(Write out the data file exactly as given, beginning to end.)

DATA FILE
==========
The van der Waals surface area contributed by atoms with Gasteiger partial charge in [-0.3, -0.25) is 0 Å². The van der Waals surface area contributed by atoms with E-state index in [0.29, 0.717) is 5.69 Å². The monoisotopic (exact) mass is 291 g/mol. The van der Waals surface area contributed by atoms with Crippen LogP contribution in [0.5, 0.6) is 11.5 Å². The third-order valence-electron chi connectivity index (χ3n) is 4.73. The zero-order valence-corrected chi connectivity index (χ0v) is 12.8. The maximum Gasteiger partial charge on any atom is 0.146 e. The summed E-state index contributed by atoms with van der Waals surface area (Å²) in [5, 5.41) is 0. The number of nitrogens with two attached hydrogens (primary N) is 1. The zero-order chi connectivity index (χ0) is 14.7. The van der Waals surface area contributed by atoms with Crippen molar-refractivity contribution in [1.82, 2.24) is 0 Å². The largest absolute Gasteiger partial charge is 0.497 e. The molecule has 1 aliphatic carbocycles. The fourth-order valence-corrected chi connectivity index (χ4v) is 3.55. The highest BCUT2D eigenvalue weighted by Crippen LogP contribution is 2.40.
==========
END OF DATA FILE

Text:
The van der Waals surface area contributed by atoms with Gasteiger partial charge in [-0.3, -0.25) is 0 Å². The van der Waals surface area contributed by atoms with E-state index in [0.29, 0.717) is 5.69 Å². The monoisotopic (exact) mass is 291 g/mol. The van der Waals surface area contributed by atoms with Crippen LogP contribution in [0.5, 0.6) is 11.5 Å². The third-order valence-electron chi connectivity index (χ3n) is 4.73. The zero-order valence-corrected chi connectivity index (χ0v) is 12.8. The maximum Gasteiger partial charge on any atom is 0.146 e. The summed E-state index contributed by atoms with van der Waals surface area (Å²) in [5, 5.41) is 0. The number of nitrogens with two attached hydrogens (primary N) is 1. The zero-order chi connectivity index (χ0) is 14.7. The van der Waals surface area contributed by atoms with Crippen molar-refractivity contribution in [1.82, 2.24) is 0 Å². The largest absolute Gasteiger partial charge is 0.497 e. The molecule has 1 aliphatic carbocycles. The fourth-order valence-corrected chi connectivity index (χ4v) is 3.55. The highest BCUT2D eigenvalue weighted by Crippen LogP contribution is 2.40.